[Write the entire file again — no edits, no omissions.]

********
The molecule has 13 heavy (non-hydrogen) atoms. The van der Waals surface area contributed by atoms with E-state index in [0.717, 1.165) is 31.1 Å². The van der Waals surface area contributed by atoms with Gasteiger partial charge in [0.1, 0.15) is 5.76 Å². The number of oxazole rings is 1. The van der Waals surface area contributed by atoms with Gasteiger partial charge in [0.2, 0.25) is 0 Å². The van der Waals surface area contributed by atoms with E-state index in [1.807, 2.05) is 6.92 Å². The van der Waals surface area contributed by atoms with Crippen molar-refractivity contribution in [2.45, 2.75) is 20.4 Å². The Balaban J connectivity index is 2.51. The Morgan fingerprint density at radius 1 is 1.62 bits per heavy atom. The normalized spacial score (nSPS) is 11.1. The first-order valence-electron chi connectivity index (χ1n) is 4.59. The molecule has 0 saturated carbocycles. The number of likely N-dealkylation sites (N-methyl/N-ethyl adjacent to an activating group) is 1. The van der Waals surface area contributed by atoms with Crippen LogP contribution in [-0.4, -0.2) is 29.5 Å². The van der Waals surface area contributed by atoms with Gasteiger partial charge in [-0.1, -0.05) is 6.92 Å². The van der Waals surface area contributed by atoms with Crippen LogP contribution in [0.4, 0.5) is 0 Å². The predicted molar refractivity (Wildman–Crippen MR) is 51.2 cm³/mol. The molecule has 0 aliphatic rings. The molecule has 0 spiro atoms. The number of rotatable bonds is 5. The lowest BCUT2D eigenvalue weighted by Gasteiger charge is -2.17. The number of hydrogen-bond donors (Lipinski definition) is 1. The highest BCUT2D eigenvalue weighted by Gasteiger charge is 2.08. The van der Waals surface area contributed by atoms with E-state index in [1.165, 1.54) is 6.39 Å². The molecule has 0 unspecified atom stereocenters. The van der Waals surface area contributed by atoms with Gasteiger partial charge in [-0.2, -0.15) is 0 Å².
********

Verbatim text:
The molecule has 13 heavy (non-hydrogen) atoms. The van der Waals surface area contributed by atoms with E-state index in [0.717, 1.165) is 31.1 Å². The van der Waals surface area contributed by atoms with Gasteiger partial charge in [0.1, 0.15) is 5.76 Å². The number of oxazole rings is 1. The van der Waals surface area contributed by atoms with Gasteiger partial charge in [0.2, 0.25) is 0 Å². The van der Waals surface area contributed by atoms with E-state index in [1.807, 2.05) is 6.92 Å². The van der Waals surface area contributed by atoms with Crippen molar-refractivity contribution in [2.45, 2.75) is 20.4 Å². The Balaban J connectivity index is 2.51. The Morgan fingerprint density at radius 1 is 1.62 bits per heavy atom. The normalized spacial score (nSPS) is 11.1. The first-order valence-electron chi connectivity index (χ1n) is 4.59. The molecule has 0 saturated carbocycles. The number of likely N-dealkylation sites (N-methyl/N-ethyl adjacent to an activating group) is 1. The van der Waals surface area contributed by atoms with Crippen LogP contribution in [-0.4, -0.2) is 29.5 Å². The van der Waals surface area contributed by atoms with Gasteiger partial charge in [-0.1, -0.05) is 6.92 Å². The van der Waals surface area contributed by atoms with Crippen LogP contribution in [0.4, 0.5) is 0 Å². The predicted molar refractivity (Wildman–Crippen MR) is 51.2 cm³/mol. The molecule has 0 aliphatic rings. The molecule has 0 spiro atoms. The number of rotatable bonds is 5. The lowest BCUT2D eigenvalue weighted by Gasteiger charge is -2.17. The number of hydrogen-bond donors (Lipinski definition) is 1. The highest BCUT2D eigenvalue weighted by Gasteiger charge is 2.08. The van der Waals surface area contributed by atoms with E-state index in [1.165, 1.54) is 6.39 Å². The molecule has 0 unspecified atom stereocenters. The van der Waals surface area contributed by atoms with Gasteiger partial charge in [-0.2, -0.15) is 0 Å².